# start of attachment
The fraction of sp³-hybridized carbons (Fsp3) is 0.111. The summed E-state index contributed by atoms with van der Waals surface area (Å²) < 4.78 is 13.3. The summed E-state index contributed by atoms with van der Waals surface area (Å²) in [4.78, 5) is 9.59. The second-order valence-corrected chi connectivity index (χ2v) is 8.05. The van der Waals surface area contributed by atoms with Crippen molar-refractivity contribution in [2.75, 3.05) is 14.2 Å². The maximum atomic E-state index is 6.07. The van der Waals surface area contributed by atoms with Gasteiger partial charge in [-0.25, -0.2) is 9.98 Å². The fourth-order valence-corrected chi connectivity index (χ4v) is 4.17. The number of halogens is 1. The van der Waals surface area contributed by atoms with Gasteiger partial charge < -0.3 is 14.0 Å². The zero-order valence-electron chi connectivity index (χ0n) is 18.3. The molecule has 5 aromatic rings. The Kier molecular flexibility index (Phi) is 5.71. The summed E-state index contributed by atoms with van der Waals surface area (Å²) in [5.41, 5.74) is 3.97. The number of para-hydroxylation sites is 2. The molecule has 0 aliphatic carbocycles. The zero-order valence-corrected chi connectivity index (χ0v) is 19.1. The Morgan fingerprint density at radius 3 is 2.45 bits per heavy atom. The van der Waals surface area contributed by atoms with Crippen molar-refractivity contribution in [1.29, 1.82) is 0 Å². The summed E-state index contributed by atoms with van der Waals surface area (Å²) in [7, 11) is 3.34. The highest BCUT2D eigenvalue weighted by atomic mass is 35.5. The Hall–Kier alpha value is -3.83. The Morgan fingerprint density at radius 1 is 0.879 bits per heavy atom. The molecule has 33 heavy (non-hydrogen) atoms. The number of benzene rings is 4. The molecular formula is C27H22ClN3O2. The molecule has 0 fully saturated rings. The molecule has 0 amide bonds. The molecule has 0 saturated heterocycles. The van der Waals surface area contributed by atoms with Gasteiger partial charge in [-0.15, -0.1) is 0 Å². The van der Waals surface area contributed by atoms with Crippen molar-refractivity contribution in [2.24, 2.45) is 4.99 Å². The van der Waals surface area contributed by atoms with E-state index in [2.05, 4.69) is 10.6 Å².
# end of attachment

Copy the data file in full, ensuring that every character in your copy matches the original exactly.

The fraction of sp³-hybridized carbons (Fsp3) is 0.111. The summed E-state index contributed by atoms with van der Waals surface area (Å²) < 4.78 is 13.3. The summed E-state index contributed by atoms with van der Waals surface area (Å²) in [4.78, 5) is 9.59. The second-order valence-corrected chi connectivity index (χ2v) is 8.05. The van der Waals surface area contributed by atoms with Crippen molar-refractivity contribution in [2.75, 3.05) is 14.2 Å². The maximum atomic E-state index is 6.07. The van der Waals surface area contributed by atoms with Gasteiger partial charge in [-0.25, -0.2) is 9.98 Å². The fourth-order valence-corrected chi connectivity index (χ4v) is 4.17. The number of halogens is 1. The van der Waals surface area contributed by atoms with Gasteiger partial charge < -0.3 is 14.0 Å². The zero-order valence-electron chi connectivity index (χ0n) is 18.3. The molecule has 5 aromatic rings. The Kier molecular flexibility index (Phi) is 5.71. The summed E-state index contributed by atoms with van der Waals surface area (Å²) in [5.41, 5.74) is 3.97. The number of para-hydroxylation sites is 2. The molecule has 0 aliphatic carbocycles. The zero-order valence-corrected chi connectivity index (χ0v) is 19.1. The Morgan fingerprint density at radius 3 is 2.45 bits per heavy atom. The van der Waals surface area contributed by atoms with Crippen molar-refractivity contribution in [1.29, 1.82) is 0 Å². The summed E-state index contributed by atoms with van der Waals surface area (Å²) in [7, 11) is 3.34. The highest BCUT2D eigenvalue weighted by atomic mass is 35.5. The Hall–Kier alpha value is -3.83. The Morgan fingerprint density at radius 1 is 0.879 bits per heavy atom. The molecule has 33 heavy (non-hydrogen) atoms. The number of benzene rings is 4. The molecular formula is C27H22ClN3O2. The molecule has 0 fully saturated rings. The molecule has 0 amide bonds. The molecule has 0 saturated heterocycles. The van der Waals surface area contributed by atoms with Gasteiger partial charge in [-0.15, -0.1) is 0 Å². The van der Waals surface area contributed by atoms with Crippen molar-refractivity contribution in [2.24, 2.45) is 4.99 Å². The van der Waals surface area contributed by atoms with E-state index in [2.05, 4.69) is 10.6 Å².